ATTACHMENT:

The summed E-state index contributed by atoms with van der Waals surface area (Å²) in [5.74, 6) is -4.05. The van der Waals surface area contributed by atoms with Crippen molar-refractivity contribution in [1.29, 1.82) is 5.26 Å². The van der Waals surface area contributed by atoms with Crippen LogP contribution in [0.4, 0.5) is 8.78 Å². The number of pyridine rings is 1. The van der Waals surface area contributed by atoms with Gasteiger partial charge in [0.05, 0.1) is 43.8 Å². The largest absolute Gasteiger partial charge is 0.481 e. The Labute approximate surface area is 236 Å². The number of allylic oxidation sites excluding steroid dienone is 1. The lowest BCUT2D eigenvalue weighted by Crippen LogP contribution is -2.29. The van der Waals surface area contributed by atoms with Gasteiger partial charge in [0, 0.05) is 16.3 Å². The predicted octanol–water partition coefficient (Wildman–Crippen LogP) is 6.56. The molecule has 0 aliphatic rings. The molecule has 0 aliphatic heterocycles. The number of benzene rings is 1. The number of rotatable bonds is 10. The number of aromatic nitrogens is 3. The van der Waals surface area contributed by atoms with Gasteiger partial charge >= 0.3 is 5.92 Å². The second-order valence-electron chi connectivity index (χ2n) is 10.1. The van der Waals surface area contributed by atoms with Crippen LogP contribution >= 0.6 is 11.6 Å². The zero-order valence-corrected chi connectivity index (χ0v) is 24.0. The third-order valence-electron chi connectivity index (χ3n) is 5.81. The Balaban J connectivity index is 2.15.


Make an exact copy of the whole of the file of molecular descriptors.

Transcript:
The summed E-state index contributed by atoms with van der Waals surface area (Å²) in [5.74, 6) is -4.05. The van der Waals surface area contributed by atoms with Crippen molar-refractivity contribution in [1.29, 1.82) is 5.26 Å². The van der Waals surface area contributed by atoms with Crippen LogP contribution in [0.4, 0.5) is 8.78 Å². The number of pyridine rings is 1. The van der Waals surface area contributed by atoms with Gasteiger partial charge in [0.05, 0.1) is 43.8 Å². The largest absolute Gasteiger partial charge is 0.481 e. The Labute approximate surface area is 236 Å². The number of allylic oxidation sites excluding steroid dienone is 1. The lowest BCUT2D eigenvalue weighted by Crippen LogP contribution is -2.29. The van der Waals surface area contributed by atoms with Gasteiger partial charge in [0, 0.05) is 16.3 Å². The predicted octanol–water partition coefficient (Wildman–Crippen LogP) is 6.56. The molecule has 0 aliphatic rings. The molecule has 0 aliphatic heterocycles. The number of benzene rings is 1. The number of rotatable bonds is 10. The number of aromatic nitrogens is 3. The van der Waals surface area contributed by atoms with Gasteiger partial charge >= 0.3 is 5.92 Å². The second-order valence-electron chi connectivity index (χ2n) is 10.1. The van der Waals surface area contributed by atoms with Crippen LogP contribution >= 0.6 is 11.6 Å². The zero-order valence-corrected chi connectivity index (χ0v) is 24.0. The third-order valence-electron chi connectivity index (χ3n) is 5.81. The Balaban J connectivity index is 2.15.